Jeb Corliss: Sky King
"I'm not a superhuman, says Jeb Corliss. "Exactly as scared as you would be standing on the edge of a 1000-foot building, that's how scared I am. The difference is, I want to jump off that building. That's my dream. The difference is, my dreams are other people's nightmares, but they're mine. I love them. I live them. Everyone has a gift. It just so happens that mine is dealing with gut wrenching horror."
Corliss, 33, is an agitated, animated Californian who is probably the most famous BASE jumper on earth. After latching onto the idea as a suicidal teenager, half-hoping he wouldn't survive, Corliss' first jump was in 1997. Since then he has hucked himself off of pretty much every major outcropping and edifice on earth (including the Eiffel Tower and Malaysia's Petronas Towers) over some 1200 jumps, including two that went very, very wrong. In 1999, he was blown into an African waterfall, broke several ribs and his back in three places and spent a month prone in a hospital bed. In 2003, his friend and fellow jumper Dwain Weston died in front of his eyes while the two were attempting to become the first duo to fly simultaneously over and under the world's highest suspension bridge in Colorado. Weston crashed into the bridge and was killed instantly.
The two men were wearing wing-suits, an evolution of BASE jumping that now preoccupies most of the sport's top athletes, Corliss included. It is also a critical element of his current goal: to become the first person to leap from a plane and land without a parachute.
"To really do something we've never done before is getting almost impossible," Corliss says. "To land something at basically terminal velocity and walk away? That's human achievement. It's every bit as important as climbing Everest the first time, but you can do it on the ground, in Vegas, with 500,000 spectators there watching it live."
The attempt is currently stalled due to fund-raising hurdles; Corliss needs to drum up $3 million to pay for the contraption he's dreamed up to facilitate the landing, which will be built by some former NASA engineers and is most often imagined as a sort of slide built at an angle that he will match as he flies in, then impact and use good old friction to slow him down. (Corliss is keeping the actual design secret for now.)
In the meantime, he's brushing up on his wing-suit flying, since a critical element of the feat is his ability to control the descent precisely. To practice, he's been over in Europe "proximity flying." Basically, proximity flyers leap from cliffs until they reach terminal velocity, which causes the wings to inflate and turn the wingsuit-wearer into an human airfoil. At this point, flyers began to soar — yes, like birds — at 150 miles-per-hour while just feet above cliffs, boulders, forests, whatever.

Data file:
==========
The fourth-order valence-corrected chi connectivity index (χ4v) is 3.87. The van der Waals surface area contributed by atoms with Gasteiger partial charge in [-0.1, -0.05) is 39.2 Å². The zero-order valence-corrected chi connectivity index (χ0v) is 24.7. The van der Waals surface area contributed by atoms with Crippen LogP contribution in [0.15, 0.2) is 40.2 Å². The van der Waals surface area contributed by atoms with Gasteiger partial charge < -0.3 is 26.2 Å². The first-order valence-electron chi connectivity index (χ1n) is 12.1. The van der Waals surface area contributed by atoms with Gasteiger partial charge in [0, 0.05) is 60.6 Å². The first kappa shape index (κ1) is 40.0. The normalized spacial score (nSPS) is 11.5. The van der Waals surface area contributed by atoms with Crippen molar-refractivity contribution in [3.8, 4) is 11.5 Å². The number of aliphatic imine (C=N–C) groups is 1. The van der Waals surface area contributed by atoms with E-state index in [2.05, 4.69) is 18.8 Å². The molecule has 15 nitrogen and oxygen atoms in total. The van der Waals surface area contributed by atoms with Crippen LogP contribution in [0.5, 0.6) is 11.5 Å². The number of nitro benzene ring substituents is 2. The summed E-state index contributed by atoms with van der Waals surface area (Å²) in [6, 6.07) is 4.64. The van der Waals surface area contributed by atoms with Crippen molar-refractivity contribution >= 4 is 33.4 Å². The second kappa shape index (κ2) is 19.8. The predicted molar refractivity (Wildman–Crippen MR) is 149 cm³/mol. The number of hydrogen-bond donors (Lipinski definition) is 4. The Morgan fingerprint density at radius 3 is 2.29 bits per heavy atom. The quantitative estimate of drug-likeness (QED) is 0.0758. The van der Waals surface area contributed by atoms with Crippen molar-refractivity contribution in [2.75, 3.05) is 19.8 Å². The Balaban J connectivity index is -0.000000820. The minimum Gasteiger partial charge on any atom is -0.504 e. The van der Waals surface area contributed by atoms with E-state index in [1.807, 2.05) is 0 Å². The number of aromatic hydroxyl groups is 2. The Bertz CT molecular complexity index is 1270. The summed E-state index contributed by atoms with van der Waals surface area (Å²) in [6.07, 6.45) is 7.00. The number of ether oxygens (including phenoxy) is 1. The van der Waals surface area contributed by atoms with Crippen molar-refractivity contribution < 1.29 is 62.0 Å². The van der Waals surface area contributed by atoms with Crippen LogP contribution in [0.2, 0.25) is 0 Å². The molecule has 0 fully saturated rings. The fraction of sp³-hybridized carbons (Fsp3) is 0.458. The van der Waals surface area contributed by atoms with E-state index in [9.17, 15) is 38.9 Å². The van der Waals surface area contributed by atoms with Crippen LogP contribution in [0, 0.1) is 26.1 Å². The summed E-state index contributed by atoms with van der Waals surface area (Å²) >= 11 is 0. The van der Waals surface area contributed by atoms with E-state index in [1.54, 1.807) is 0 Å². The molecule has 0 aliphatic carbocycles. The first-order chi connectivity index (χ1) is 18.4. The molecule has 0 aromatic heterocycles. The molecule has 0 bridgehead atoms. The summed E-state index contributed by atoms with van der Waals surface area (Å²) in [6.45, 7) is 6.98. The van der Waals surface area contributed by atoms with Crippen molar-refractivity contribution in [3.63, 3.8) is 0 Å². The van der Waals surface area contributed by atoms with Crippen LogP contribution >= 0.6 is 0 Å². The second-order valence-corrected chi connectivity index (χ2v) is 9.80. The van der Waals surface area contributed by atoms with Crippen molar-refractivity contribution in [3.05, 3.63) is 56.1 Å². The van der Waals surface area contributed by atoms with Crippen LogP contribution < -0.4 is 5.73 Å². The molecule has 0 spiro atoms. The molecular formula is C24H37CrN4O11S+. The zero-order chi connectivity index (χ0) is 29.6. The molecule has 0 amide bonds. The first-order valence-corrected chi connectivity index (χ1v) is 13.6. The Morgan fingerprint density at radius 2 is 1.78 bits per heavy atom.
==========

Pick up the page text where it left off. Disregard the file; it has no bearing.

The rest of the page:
Only a handful of humans are good (or crazy) enough to do it. And Robert Pecnik, owner of Phoenix-Fly, the company that makes the suits favored by Corliss and others, says few are better at it than Hans Lange, a 44-year-old Norwegian who achieved brief American fame (and a Today Show spot) last year when a jump went bad after his chute misfired and he plunged into a tree and broke his leg — all while filming himself nearly dying with a helmet cam.
Lange says the appeal of proxi flying, and of the wingsuit, "boils down to the primal dream of flying" and "broadens the menu" of what he and his BASE jumping buddies can do. "It has shifted the focus from a kind of macho test of your guts — do you dare to jump or not? — to a more technical thing where the flight is the essential part."
No one would argue that the sport isn't dangerous — at least 17 jumpers have been killed since the sport, um, took off in the late 1990s — but Holmefjord and Corliss both speak of the meticulous preparation that goes into a jump. "I rarely meet people who are as anal about risk analysis as BASE jumpers," says Holmefjord.
James Boole, who works with Pecnik at Phoenix-Fly, says that there's been little study of the statistical risk in wing-suit flying, but that at one popular site in Norway there is approximately 1 fatality for every 2000 jumps. "The stats do show that jumping a wing-suit is more dangerous than normal BASE," he says.
"If I don't feel absolutely confident about surviving a jump, I don't do it," says Lange. "Yet I have experienced situations where the margins turned out to be smaller than I had intended."
Corliss knows exactly what he means. He was proximity flying the Matterhorn for the first time just this spring, trying to buzz the famous mountain as closely as possible when he got a little too close — probably "three feet" from the rock, he guesses.
"There was a split second where I pretty much thought, 'That's it. I'm gonna hit the cliff.' I tensed up and got ready to impact and — phew, I made it." Here, he exhales. "It was so scary, dude. I hadn't scared myself that bad in a long time."
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